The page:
Two star-studded panel discussions featuring esteemed artists, scholars and writers.
Tau Lewis, Unity (Negros Historical Information Systems in Every Dark Corner) (detail), 2018, mixed media. Collection of Murray Quinn.
Join us for two star-studded panel discussions in collaboration with the Department of Gender Studies, featuring esteemed artists, scholars DJs and writers. These events centre the importance of Black Canadian art and illuminate how engaging with this work, from any (racial) location, opens important conversations about reframing and undoing misrepresentations.
These events are free and open to the public.
ART AND BLACK CANADA 2
Thursday 15 November, 6–9 pm
Speakers: Mark Campbell, Dina Georgis and Kristin Moriah
ART AND BLACK CANADA 2
6–6:30 Reception in the Agnes Atrium (refreshments provided)
6:35–6:40 Introduction by Sunny Kerr, Curator of Contemporary Art
6:40–6:50 Introduction of Talk and Panelists by Katherine McKittrick, Professor in Gender Studies6:50-6:50–7:15 Dina Georgis
7:15–7:40 Kristin Moriah
7:40–8:05 Mark Campbell
8:20–9:00 Facilitated Discussion
Mark V. Campbell is a DJ and Curator as well as the founder of Northside Hip Hop Archive. Mark is Assistant Professor at the RTA School of Media at Ryerson University in Toronto and a former Banting Postdoctoral Fellow at the University of Regina. His research interests include digital archiving, Afrodiasporic theory and culture, Canadian hip hop cultures, DJ culture, and afrosonic innovations. Mark has published widely, with essays appearing in the Southern Journal of Canadian Studies, Critical Studies in Improvisation, Souls: A Critical Journal of Black Politics, Culture and Society, and the The CLR James Journal.
Dina Georgis’ work is situated in the fields of postcolonial and sexuality studies. She draws on psychoanalytic concepts to think through how expressive and political cultures are responses to the queer affective remains of the past. Her book, The Better Story: Queer Affects from the Middle East (SUNY, 2013) considers the emotional dynamics of political conflict, the stories and subjectivities they produce, and what it means to make an ethical relationship to conflict. She has also published essays on memory and the Lebanese civil war and, separately, on queer Arab ontologies. In collaboration with Dr Sara Matthews (WLU) and artist duo Bambitchell (Toronto), she is presently working on a project supported by SSHRC Development Research Creation entitled “Surveillant Subjectivities: Youth Cultures, Art and Affect.”
Katherine McKittrick is an Associate Professor of Gender Studies. She teaches and researches in the fields of Black Studies, anti-colonial studies, studies of race, cultural geographies and gender studies. Her research is interdisciplinary and attends to the links between theories of liberation, black studies, and the arts.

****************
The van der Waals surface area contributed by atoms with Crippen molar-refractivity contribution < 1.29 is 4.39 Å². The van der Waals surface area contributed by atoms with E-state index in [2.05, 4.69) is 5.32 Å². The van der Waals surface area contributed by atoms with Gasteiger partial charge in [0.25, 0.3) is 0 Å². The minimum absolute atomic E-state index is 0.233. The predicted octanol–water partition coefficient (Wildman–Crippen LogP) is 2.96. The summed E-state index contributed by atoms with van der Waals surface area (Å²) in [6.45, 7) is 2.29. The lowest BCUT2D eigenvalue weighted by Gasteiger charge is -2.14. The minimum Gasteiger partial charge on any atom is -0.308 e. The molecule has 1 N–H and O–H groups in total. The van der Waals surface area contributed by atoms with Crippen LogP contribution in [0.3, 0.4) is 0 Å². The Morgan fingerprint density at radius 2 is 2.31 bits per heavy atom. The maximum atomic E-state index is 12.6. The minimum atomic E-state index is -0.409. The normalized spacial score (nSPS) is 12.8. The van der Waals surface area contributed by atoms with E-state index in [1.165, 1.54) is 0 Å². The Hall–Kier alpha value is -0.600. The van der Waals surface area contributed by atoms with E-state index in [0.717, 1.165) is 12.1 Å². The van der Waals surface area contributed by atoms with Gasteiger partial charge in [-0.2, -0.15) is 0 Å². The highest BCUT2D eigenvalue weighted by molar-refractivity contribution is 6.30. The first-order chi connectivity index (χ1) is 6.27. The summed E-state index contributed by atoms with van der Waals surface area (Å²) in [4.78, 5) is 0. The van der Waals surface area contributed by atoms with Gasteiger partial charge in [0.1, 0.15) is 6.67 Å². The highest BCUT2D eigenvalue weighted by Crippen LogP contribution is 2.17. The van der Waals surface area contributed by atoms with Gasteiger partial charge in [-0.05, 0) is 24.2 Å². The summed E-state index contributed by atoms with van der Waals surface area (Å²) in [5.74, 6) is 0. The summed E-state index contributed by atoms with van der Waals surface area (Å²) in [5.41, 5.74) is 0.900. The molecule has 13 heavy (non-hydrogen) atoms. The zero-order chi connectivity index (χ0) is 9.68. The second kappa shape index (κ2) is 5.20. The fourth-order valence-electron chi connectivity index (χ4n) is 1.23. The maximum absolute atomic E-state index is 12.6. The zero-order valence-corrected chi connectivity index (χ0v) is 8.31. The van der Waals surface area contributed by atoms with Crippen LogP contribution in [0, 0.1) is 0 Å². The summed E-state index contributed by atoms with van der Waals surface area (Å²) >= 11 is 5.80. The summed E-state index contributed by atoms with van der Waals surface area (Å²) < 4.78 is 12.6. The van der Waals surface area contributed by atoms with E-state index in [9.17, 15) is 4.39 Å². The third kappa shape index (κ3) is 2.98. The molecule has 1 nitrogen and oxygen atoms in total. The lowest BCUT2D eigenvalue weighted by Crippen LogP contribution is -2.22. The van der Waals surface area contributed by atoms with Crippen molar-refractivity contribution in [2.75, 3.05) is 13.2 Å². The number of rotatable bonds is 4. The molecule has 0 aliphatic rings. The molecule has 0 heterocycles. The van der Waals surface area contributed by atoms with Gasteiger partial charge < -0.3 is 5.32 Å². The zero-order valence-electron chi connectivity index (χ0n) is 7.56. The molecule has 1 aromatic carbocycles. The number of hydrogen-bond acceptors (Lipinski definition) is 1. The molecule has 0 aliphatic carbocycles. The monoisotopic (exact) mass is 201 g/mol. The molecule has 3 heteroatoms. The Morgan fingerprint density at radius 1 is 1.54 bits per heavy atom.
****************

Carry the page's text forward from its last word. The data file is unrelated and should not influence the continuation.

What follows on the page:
Kristin Moriah is an Assistant Professor of English at Queen’s University in Kingston, Ontario. She completed her PhD in African American Culture and English literature at the CUNY Graduate Center. Her essays and performance reviews can be found in American Quarterly, Callaloo, Theater Journal, TDR, The Journal of American Drama and Theatre, and Understanding Blackness through Performance (Palgrave Macmillan, 2013). Her research interests include black feminist performance, including the circulation of African American performance within the black diaspora and its influence on the formation of national identity.
ART AND BLACK CANADA 1
Thursday 13 September, 2–5 pm
Stirling Hall B, 64 Bader Lane
Accessibility entrance at Stirling Hall parking lot, enter through Stuart Street.
Speakers: Yaniya Lee, Charmaine Lurch and Tau Lewis
ART AND BLACK CANADA 1
4:15–5 Facilitated Discussion
Yaniya Lee is a Toronto-based writer, editor and scholar. Her writing has appeared in Flash, FADER, Canadian Art, C, Motherboard and Magenta. She is a founding collective member of MICE Magazine, a member the We Curate, We Critique collective, and a member of the EMILIA-AMALIA working group. She currently works as associate editor at Canadian Art magazine and teaches art criticism at the University of Toronto. For more information, visit yaniyalee.com
Charmaine Lurch melds sculptural and painterly elements to reshape understandings of race and representation, challenging preconceived notions of blackness. Her visual conversations in wire, and metal fabrications, map visibilities, and things lost and found. This art-making, draws relationships between space and place and practices of belonging. Recently, her work has been shown at the Montreal Museum of Fine Art, the Royal Ontario Museum, the Art Gallery of Ontario and the McLaren Art Centre in Barrie.
Tau Lewis is a Jamaican-Canadian artist living and working in Toronto, Canada. Recent and forthcoming solo exhibitions include: Frieze New York, Atlanta Contemporary, Jeffrey Stark, NY and Agnes Etherington Art Centre. Recent and forthcoming group exhibitions include: MoMa PS1, New York, Chapter Gallery, New York, COOPER COLE, Toronto, Night Gallery, Los Angeles, New Museum, New York. For more information, visit www.taulewis.com